Wisconsin Idea Seminar 2019 River Tour
Summer is flying! Before I lose sight of spring altogether, I want to share some thoughts I gathered on the Wisconsin Idea Seminar 2019 River Tour in May.
The Provost sponsored my participation in the Seminar, which introduces new faculty and staff to locations and cultures around Wisconsin, as well as how the Wisconsin Idea is put into action. I encourage you to read the eloquent summary from program director Catherine Reiland, which details our experiences. I’ve posted tour photos on my Instagram account, @flickerfuzion and you can see others via #wisconsinideaseminar.
The tour was a rigorous week of 12+ hour days, averaging 3 stops each day, as far apart as Stevens Point Cranmoor, La Farge, and La Crosse (within a day). The people we met had deep connections to the land, waterways, and communities. Some traveled with us to offer astute “bus” lectures in between stops. The rest of the time I networked with 40 colleagues from a variety of disciplines across the university.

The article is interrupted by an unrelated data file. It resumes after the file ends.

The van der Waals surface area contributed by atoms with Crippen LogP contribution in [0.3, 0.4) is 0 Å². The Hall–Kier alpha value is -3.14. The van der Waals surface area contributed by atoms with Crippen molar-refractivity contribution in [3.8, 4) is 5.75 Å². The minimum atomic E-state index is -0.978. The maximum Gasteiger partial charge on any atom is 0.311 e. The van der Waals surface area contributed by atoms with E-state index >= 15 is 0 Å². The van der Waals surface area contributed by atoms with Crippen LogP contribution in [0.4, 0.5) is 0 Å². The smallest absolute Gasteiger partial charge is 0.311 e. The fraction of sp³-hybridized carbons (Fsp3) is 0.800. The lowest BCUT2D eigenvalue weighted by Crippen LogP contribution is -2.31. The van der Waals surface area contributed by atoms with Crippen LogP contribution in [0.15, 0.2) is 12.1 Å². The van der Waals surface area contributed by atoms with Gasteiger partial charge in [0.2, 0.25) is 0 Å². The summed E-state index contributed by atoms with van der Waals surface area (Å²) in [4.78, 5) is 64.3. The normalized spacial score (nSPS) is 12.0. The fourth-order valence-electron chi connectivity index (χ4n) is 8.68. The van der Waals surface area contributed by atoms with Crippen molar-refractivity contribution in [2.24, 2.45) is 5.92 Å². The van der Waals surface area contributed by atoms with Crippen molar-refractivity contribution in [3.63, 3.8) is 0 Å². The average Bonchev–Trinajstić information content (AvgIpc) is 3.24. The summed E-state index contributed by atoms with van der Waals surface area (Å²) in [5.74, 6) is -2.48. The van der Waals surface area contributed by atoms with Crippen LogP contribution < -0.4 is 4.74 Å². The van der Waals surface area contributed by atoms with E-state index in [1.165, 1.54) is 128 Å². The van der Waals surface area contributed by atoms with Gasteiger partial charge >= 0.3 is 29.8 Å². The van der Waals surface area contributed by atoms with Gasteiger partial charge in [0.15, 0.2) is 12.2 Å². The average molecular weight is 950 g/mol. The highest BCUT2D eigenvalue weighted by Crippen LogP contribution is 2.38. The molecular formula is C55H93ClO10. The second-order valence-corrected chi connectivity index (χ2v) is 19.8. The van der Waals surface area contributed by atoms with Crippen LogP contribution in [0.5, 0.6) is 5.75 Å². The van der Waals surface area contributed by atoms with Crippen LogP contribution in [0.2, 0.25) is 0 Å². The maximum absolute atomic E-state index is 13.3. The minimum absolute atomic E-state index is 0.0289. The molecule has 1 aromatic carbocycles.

The relationship to and appreciation Wisconsinites have for the outdoors came into stark relief for me during the tour. As speakers talked about revitalizing rivers and the balance of tourism, farming and protecting the environment, I gained insight into the value people here place on their relationship with nature.
Throughout the tour, I ruminated on the importance of community building. Whether it was strategies built into the tour to create a learning cohort or the love, care, and human connection required to reinforce, sustain, and cultivate community, I was reminded of the time and attention needed to do this work. And I was reminded of the critical role played by community connectors. Since connection is at the core of library work, I was grateful for this opportunity to refresh my thinking and observe new models.
Finally, I gained a deep appreciation for the complicated history of our presence on this land. Bill Quackenbush, Tribal Preservation Officer of the Ho-Chunk Nation, graciously framed our experience with reflections on the history of this place, the relationship the Ho-Chunk have to it, and the depth that oral tradition plays in carrying their culture throughout time. I was glad to be challenged to examine my own assumptions about cultural heritage work.
Being new to Wisconsin, I now have a greater understanding of the culture, character, and geography of the state. I also developed a network that will benefit my work with you in advancing the Libraries’ mission and goals.